• United States
Neal Weinberg
Contributing writer, Foundry

Apple Xserve

May 27, 20033 mins

* A skeptical Reviewmeister takes a look at Apple's Xserve server

Apple in the enterprise? The Reviewmeister was skeptical so we ran Apple’s new Xserve server through its paces.

This server is based on open source practices; provides comparatively fast services for Windows, Mac, Linux and BSD clients; holds up to 720G bytes of stored disk data; and is just 1.75 inches tall.

Xserve is based on the PowerPC CPU running at a minimum of 1.3 GHz with up to two of these CPUs fitting into the 1U form factor. Instead of one disk channel, there are three ATA-133 channels and up to 720G bytes of disk in the server.

Apple’s operating system on this platform – OS X Server 10.2.5 – is built on the Darwin Branch of BSD, and is covered under the Apple Public Source License, which varies from the Open Source license that underlies Linux. The BSD heritage of Darwin means that users familiar with Unix, Linux and especially xBSD will feel at home, although there are many Darwin-specific GUI-driven applications that control traditional command-line administration applications.

Xserve is not a plain vanilla server that tries to compete on price/performance. Its extra features (such as independent disk channels, FireWire 800 and high-tech-touch hard drive bays) carry a high price tag. To its benefit, it has no user-license fee, connects a variety of operating-system client types, and delivers strong Web performance.

We subjected Xserve’s Apache Web server to the same suite of tests using Spirent Communications’ WebAvalanche software, that we used to stress Windows 2003 Enter-prise Edition with Microsoft’s Internet Information Server.

The ATA-133 disk interfaces and drives in Xserve were comparatively fast in our testing, although internal RAID configurations seemed to take up excessive CPU time. A RAID Level 1 configuration slowed disk writes by as much as 5%, with 3% being typical.

There are two methods of initially activating Xserve’s software – via an Apple client networked to it (“headless”) or by outfitting the Xserve with monitor, keyboard and mouse. There is no HTTP interface for installation, so an Apple running OS X Server 10.2 or a USB keyboard/mouse and monitor is required. Secure Shell can be used for command-line-based applications but not for installation purposes.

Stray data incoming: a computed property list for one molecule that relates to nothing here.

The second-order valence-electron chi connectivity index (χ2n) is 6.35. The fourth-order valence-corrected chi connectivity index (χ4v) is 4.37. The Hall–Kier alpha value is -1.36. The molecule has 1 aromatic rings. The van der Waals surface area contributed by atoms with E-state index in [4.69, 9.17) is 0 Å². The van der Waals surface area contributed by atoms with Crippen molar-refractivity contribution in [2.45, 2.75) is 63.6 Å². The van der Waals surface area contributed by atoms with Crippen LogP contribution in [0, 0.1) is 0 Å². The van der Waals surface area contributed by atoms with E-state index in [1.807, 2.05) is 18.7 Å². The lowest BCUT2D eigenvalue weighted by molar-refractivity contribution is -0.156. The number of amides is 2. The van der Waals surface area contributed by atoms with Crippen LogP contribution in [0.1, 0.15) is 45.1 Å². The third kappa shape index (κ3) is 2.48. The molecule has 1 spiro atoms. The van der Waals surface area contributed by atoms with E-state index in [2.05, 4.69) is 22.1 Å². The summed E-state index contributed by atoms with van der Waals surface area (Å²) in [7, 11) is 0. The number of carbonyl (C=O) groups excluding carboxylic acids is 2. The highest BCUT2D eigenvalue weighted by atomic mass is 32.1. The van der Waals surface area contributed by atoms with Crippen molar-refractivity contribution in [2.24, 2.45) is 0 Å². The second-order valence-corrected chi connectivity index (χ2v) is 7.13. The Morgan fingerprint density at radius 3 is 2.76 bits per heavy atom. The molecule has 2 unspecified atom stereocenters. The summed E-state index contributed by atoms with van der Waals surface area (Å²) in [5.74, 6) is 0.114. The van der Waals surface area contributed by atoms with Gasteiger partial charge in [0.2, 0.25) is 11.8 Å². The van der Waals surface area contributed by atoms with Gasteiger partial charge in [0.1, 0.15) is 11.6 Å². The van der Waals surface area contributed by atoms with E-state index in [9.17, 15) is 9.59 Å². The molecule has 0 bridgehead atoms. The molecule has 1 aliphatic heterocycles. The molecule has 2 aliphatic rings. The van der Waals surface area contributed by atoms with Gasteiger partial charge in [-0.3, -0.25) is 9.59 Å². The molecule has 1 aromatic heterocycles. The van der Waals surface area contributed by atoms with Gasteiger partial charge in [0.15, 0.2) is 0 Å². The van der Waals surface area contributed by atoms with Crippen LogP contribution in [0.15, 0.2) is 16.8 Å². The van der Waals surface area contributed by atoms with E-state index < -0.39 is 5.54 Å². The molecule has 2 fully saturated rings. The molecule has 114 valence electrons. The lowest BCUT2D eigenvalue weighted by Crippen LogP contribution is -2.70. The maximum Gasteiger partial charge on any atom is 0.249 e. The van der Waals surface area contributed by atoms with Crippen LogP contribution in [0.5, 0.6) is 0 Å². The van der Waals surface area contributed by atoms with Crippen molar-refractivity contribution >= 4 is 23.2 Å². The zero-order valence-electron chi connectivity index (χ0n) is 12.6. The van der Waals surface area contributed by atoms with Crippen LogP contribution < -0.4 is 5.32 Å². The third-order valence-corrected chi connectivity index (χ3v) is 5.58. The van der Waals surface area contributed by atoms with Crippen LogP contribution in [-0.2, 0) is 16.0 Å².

Xserve uses the Hierarchical File System (HFS), which provides backward compatibility with Mac OS/9 and earlier clients. With the introduction of OS X Server 10.2.2, Apple offers the option of a journaled file system. I/O transactions in such systems are highly detailed, so it is easy to recover from a system halt.

A graphical System Monitor application tracks internal configuration of one or many Xserves in a network. Alarm conditions are noted, and even things such as fan speed and system temperature are recorded. 

Apple supports an IP firewall. The firewall lets you select which part of the NetInfo directory service domain is visible, and lets you block User Datagram Protocol in port ranges. Apple offers stateful packet inspection but not advanced firewall features.

Apple bundles three applications: Net-Minder Ethernet, which captures, decodes, and provides rudimentary analysis on network I/O; LAN Surveyor, which is a network mapping/GUI-based asset management package; and CyberGauge, an SNMP monitoring package that’s limited to Xserve in the limited bundled edition. For the full report, go to